Adam Fisher is an award-winning animation artist known for his work on Laika’s Coraline, Paranorman, and Kubo and the Two Strings, and most recently Laika’s Missing Link, premiering in April 2019. He’s also an Assistant Professor of Animation and Game Art at Maine College of Art (MECA) in Portland, Maine.

Below, Adam shares three tips that are not only core components to what he teaches his students at Maine College of Art, but which have also served him well during his professional animation career.

These are just a few of the professional insights Adam incorporates into the curriculum for his students in the Animation and Game Art Program at MECA. To learn more about the Animation and Game Art program curriculum or to apply for the Fall 2019 class, visit the school’s website.

Now, we’re going to pass the post over to Adam, who has these three tips to share for strengthening character animation performances…

1. Know your character.

It seems simple and obvious, but character is something that is often not given the attention it deserves in animation. It’s easy to let the plot dictate what actions are needed, then try to come up with interesting ways to carry out these actions. However, it’s very important to really understand who the character is you are bringing to life.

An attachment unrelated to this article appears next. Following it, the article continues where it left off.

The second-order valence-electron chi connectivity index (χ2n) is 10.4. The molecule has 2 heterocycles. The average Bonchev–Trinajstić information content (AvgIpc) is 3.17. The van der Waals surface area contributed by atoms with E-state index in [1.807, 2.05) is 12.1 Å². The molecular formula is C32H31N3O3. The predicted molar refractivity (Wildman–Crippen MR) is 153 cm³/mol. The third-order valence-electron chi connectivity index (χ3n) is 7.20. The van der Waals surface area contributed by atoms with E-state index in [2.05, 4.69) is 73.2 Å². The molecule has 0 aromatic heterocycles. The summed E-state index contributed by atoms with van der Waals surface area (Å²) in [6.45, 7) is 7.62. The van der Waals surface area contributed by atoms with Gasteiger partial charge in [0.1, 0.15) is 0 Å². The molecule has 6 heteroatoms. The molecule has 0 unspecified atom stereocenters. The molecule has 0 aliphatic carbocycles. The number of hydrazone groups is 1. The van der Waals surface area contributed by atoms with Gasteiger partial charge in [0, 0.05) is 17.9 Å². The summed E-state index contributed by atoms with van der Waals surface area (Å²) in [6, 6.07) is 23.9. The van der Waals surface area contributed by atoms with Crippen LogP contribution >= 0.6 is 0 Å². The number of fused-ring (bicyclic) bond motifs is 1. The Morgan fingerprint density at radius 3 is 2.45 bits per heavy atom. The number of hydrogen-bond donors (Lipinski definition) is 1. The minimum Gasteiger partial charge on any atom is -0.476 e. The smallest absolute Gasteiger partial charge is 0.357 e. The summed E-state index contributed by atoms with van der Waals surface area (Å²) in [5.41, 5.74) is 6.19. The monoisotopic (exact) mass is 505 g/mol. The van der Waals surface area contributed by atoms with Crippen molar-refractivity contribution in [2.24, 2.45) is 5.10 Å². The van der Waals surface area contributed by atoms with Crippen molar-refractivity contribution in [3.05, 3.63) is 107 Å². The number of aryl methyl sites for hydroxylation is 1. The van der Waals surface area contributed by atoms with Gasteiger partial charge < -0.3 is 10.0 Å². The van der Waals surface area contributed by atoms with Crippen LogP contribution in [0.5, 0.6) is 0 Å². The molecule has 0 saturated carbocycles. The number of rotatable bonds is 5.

According to Aristotle, Character and Thought are the two natural causes of action. Similarly, Walt Disney said, “In most instances, the driving force behind action is mood, personality, and attitude of character, or all three.”

These ideas are quite similar. In short, we need to understand how our characters think. Who are they? What are their motivations? What do they need? A character depends on their personality to determine how they act and move. As artists, we have to know this personality inside and out so we understand how to move them and make them perform. This is essential, because, on the flip side, our audience is depending on absorbing and processing these actions to be informed of the personality of the characters! If we are giving them incorrect or inconsistent information through our choice of actions, then they are getting misleading information about the character. This will lead to either general confusion or a weak performance.

An example I use in my character animation class at Maine College of Art is this classic clip from Snow White and the Seven Dwarfs. In this scene, the dwarves are all leaving for work. They each, in turn, say goodbye to Snow White. They all go through the same basic action… they step up, say a few words, then move along after getting a kiss on the top of their head. However, the choices made regarding the way each dwarf moves through these actions completely define their character and tells the audience everything they need to know about who they are. Bashful walks up shyly while wringing his hat in his hands… Grumpy puts up a gruff front but makes sure he gets his turn, softening up when he thinks no one is looking.